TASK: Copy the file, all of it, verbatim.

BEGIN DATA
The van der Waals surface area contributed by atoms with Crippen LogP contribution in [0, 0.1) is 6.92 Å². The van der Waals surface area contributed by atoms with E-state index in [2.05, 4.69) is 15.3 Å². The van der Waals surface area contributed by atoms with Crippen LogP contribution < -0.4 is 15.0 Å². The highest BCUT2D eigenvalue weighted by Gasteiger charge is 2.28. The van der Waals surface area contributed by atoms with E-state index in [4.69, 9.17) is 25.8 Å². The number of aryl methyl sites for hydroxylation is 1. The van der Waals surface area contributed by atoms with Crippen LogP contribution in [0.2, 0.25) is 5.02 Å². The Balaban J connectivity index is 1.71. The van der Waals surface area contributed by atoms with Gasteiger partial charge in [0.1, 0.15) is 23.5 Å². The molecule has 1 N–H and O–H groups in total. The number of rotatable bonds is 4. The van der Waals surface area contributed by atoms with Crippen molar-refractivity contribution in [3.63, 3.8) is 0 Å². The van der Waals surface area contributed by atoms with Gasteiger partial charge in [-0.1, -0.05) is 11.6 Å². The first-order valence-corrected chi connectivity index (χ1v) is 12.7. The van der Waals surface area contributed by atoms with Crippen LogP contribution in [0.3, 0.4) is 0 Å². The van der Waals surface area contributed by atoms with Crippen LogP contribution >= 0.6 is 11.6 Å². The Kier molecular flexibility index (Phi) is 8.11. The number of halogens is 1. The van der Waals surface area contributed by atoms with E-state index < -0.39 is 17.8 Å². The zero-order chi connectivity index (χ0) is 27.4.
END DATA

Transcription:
The van der Waals surface area contributed by atoms with Crippen LogP contribution in [0, 0.1) is 6.92 Å². The van der Waals surface area contributed by atoms with E-state index in [2.05, 4.69) is 15.3 Å². The van der Waals surface area contributed by atoms with Crippen LogP contribution < -0.4 is 15.0 Å². The highest BCUT2D eigenvalue weighted by Gasteiger charge is 2.28. The van der Waals surface area contributed by atoms with E-state index in [4.69, 9.17) is 25.8 Å². The number of aryl methyl sites for hydroxylation is 1. The van der Waals surface area contributed by atoms with Crippen LogP contribution in [0.2, 0.25) is 5.02 Å². The Balaban J connectivity index is 1.71. The van der Waals surface area contributed by atoms with Gasteiger partial charge in [0.1, 0.15) is 23.5 Å². The molecule has 1 N–H and O–H groups in total. The number of rotatable bonds is 4. The van der Waals surface area contributed by atoms with Crippen molar-refractivity contribution in [3.63, 3.8) is 0 Å². The van der Waals surface area contributed by atoms with Gasteiger partial charge in [-0.1, -0.05) is 11.6 Å². The first-order valence-corrected chi connectivity index (χ1v) is 12.7. The van der Waals surface area contributed by atoms with Crippen LogP contribution in [0.3, 0.4) is 0 Å². The van der Waals surface area contributed by atoms with Crippen LogP contribution >= 0.6 is 11.6 Å². The Kier molecular flexibility index (Phi) is 8.11. The number of halogens is 1. The van der Waals surface area contributed by atoms with E-state index < -0.39 is 17.8 Å². The zero-order chi connectivity index (χ0) is 27.4.